I think China has made great strides in two other very important areas: fighting corruption and combating pollution. These two areas are very important for the continued steady development of China and I would encourage the Chinese leadership to continue its relentless effort and focus around these topics.

What is the most unforgettable experience you have had in China?

With J.P.Morgan, I am very privileged to meet and spend time with our clients based in China. The more time I spend with them, the more impressed I am by their talent, intellect and vision. Watching them grow their ideas into sustainable businesses where they become not just domestic champions but global champions is a fantastic experience. Advising them, partnering with them and supporting them on this journey is fantastic and very rewarding.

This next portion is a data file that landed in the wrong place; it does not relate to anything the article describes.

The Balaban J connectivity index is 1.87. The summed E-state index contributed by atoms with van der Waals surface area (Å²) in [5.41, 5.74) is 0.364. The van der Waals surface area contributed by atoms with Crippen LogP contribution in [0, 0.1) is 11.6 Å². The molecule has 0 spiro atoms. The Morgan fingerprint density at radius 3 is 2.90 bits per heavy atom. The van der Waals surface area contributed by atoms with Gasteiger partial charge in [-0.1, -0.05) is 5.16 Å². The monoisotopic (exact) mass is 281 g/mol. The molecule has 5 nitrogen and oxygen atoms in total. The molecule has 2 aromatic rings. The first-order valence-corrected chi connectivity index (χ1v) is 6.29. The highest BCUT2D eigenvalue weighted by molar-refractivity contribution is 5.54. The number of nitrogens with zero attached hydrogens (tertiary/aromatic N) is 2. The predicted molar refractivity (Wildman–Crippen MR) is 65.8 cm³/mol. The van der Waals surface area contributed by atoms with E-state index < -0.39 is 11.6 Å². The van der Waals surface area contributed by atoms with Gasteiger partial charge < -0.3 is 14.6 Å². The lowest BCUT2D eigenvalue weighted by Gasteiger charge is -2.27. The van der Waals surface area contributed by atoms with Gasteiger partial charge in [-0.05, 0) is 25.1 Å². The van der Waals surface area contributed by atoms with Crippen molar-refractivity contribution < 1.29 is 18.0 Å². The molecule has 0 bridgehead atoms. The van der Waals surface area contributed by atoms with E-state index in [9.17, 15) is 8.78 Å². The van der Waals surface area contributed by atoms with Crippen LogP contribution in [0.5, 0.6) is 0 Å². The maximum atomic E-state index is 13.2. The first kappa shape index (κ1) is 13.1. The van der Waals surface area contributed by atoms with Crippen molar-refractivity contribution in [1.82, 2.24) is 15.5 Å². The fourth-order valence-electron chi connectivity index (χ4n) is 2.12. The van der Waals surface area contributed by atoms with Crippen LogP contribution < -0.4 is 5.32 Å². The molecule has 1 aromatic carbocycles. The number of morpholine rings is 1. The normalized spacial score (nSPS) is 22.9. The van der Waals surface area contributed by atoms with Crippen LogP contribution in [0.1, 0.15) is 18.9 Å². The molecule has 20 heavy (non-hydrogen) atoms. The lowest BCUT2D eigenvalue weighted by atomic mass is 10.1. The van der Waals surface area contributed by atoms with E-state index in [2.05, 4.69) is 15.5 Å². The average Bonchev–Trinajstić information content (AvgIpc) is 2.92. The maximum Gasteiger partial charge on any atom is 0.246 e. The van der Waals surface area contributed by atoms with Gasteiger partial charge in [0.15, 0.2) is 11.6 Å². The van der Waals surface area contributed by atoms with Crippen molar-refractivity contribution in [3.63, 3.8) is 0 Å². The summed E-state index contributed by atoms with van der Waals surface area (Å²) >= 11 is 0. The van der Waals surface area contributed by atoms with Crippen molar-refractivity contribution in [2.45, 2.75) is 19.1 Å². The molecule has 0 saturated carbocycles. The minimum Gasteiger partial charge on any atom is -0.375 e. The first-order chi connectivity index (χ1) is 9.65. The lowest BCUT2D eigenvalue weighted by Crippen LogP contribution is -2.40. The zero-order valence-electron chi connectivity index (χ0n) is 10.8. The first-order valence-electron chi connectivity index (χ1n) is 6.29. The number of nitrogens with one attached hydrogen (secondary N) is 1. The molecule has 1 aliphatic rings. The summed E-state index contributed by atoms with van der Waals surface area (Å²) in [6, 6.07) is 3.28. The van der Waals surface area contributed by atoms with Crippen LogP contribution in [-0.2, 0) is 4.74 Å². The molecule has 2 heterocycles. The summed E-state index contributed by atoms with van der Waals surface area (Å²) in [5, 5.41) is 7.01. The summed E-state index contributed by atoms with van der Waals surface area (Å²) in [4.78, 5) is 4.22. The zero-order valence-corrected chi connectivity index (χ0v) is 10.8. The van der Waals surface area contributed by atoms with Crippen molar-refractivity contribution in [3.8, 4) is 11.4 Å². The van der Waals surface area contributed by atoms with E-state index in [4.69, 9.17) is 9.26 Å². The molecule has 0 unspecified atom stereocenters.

Name: Nicolás Aguzin

Nationality: Argentina

Age: 49


Since 2013: Chairman & CEO of J.P. Morgan Asia-Pacific

2005-12: Chairman & CEO of J.P. Morgan Latin America


Graduated with a degree in economics from the Wharton School of the University of Pennsylvania

Family: Wife (Ines) and three children (one in University and two living with the family in Hong Kong)